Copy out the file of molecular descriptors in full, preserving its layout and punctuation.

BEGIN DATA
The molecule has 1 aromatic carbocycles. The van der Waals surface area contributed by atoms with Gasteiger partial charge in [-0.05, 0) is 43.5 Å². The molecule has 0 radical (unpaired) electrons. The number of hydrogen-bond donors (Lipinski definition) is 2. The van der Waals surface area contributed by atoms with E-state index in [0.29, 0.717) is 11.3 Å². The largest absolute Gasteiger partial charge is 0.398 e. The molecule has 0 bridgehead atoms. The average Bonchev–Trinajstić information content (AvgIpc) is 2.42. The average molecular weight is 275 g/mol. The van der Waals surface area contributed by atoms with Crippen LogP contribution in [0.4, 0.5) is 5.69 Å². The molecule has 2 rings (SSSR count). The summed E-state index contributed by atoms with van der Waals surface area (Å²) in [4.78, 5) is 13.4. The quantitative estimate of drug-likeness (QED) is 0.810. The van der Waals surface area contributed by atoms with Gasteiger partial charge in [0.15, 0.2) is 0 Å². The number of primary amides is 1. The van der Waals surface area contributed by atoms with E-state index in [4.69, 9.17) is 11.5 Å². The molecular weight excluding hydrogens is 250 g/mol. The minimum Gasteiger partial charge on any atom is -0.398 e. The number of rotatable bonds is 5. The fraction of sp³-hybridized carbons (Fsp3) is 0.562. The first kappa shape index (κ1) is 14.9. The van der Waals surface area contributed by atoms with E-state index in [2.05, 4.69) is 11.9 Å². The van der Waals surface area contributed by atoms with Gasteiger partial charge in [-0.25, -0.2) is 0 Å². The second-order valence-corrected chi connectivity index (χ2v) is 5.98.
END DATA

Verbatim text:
The molecule has 1 aromatic carbocycles. The van der Waals surface area contributed by atoms with Gasteiger partial charge in [-0.05, 0) is 43.5 Å². The molecule has 0 radical (unpaired) electrons. The number of hydrogen-bond donors (Lipinski definition) is 2. The van der Waals surface area contributed by atoms with E-state index in [0.29, 0.717) is 11.3 Å². The largest absolute Gasteiger partial charge is 0.398 e. The molecule has 0 bridgehead atoms. The average Bonchev–Trinajstić information content (AvgIpc) is 2.42. The average molecular weight is 275 g/mol. The van der Waals surface area contributed by atoms with Crippen LogP contribution in [0.4, 0.5) is 5.69 Å². The molecule has 2 rings (SSSR count). The summed E-state index contributed by atoms with van der Waals surface area (Å²) in [4.78, 5) is 13.4. The quantitative estimate of drug-likeness (QED) is 0.810. The van der Waals surface area contributed by atoms with Gasteiger partial charge in [0.15, 0.2) is 0 Å². The number of primary amides is 1. The van der Waals surface area contributed by atoms with E-state index in [4.69, 9.17) is 11.5 Å². The molecular weight excluding hydrogens is 250 g/mol. The minimum Gasteiger partial charge on any atom is -0.398 e. The number of rotatable bonds is 5. The fraction of sp³-hybridized carbons (Fsp3) is 0.562. The first kappa shape index (κ1) is 14.9. The van der Waals surface area contributed by atoms with E-state index in [2.05, 4.69) is 11.9 Å². The van der Waals surface area contributed by atoms with Gasteiger partial charge in [-0.25, -0.2) is 0 Å². The second-order valence-corrected chi connectivity index (χ2v) is 5.98.